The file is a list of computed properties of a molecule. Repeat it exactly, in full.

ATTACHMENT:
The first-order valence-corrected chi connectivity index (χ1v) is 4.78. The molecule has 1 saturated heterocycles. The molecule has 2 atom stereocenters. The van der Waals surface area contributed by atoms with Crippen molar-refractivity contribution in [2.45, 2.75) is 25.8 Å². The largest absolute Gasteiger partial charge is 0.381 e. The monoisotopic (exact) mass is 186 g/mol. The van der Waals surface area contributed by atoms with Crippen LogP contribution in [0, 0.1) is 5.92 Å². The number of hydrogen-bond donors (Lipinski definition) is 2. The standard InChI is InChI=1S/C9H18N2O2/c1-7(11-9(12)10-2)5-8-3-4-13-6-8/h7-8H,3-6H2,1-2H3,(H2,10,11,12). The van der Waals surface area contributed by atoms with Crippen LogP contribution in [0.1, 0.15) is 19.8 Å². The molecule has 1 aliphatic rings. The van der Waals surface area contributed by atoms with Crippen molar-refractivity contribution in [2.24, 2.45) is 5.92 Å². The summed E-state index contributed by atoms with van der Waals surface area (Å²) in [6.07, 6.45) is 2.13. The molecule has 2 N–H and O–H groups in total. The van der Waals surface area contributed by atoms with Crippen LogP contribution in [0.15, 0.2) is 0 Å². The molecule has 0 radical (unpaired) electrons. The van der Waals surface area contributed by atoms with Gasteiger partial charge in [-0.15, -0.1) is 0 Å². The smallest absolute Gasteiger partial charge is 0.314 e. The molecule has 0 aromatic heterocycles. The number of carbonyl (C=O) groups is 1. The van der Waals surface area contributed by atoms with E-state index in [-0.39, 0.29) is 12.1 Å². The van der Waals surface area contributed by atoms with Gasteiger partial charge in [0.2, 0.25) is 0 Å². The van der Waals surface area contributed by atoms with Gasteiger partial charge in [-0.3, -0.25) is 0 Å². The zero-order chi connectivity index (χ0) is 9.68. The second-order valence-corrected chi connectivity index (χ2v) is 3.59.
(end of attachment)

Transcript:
The first-order valence-corrected chi connectivity index (χ1v) is 4.78. The molecule has 1 saturated heterocycles. The molecule has 2 atom stereocenters. The van der Waals surface area contributed by atoms with Crippen molar-refractivity contribution in [2.45, 2.75) is 25.8 Å². The largest absolute Gasteiger partial charge is 0.381 e. The monoisotopic (exact) mass is 186 g/mol. The van der Waals surface area contributed by atoms with Crippen LogP contribution in [0, 0.1) is 5.92 Å². The number of hydrogen-bond donors (Lipinski definition) is 2. The standard InChI is InChI=1S/C9H18N2O2/c1-7(11-9(12)10-2)5-8-3-4-13-6-8/h7-8H,3-6H2,1-2H3,(H2,10,11,12). The van der Waals surface area contributed by atoms with Crippen LogP contribution in [0.1, 0.15) is 19.8 Å². The molecule has 1 aliphatic rings. The van der Waals surface area contributed by atoms with Crippen molar-refractivity contribution in [2.24, 2.45) is 5.92 Å². The summed E-state index contributed by atoms with van der Waals surface area (Å²) in [6.07, 6.45) is 2.13. The molecule has 2 N–H and O–H groups in total. The van der Waals surface area contributed by atoms with Crippen LogP contribution in [0.15, 0.2) is 0 Å². The molecule has 0 radical (unpaired) electrons. The van der Waals surface area contributed by atoms with Gasteiger partial charge in [-0.15, -0.1) is 0 Å². The smallest absolute Gasteiger partial charge is 0.314 e. The molecule has 0 aromatic heterocycles. The number of carbonyl (C=O) groups is 1. The van der Waals surface area contributed by atoms with E-state index in [-0.39, 0.29) is 12.1 Å². The van der Waals surface area contributed by atoms with Gasteiger partial charge in [0.2, 0.25) is 0 Å². The van der Waals surface area contributed by atoms with Gasteiger partial charge in [-0.3, -0.25) is 0 Å². The zero-order chi connectivity index (χ0) is 9.68. The second-order valence-corrected chi connectivity index (χ2v) is 3.59.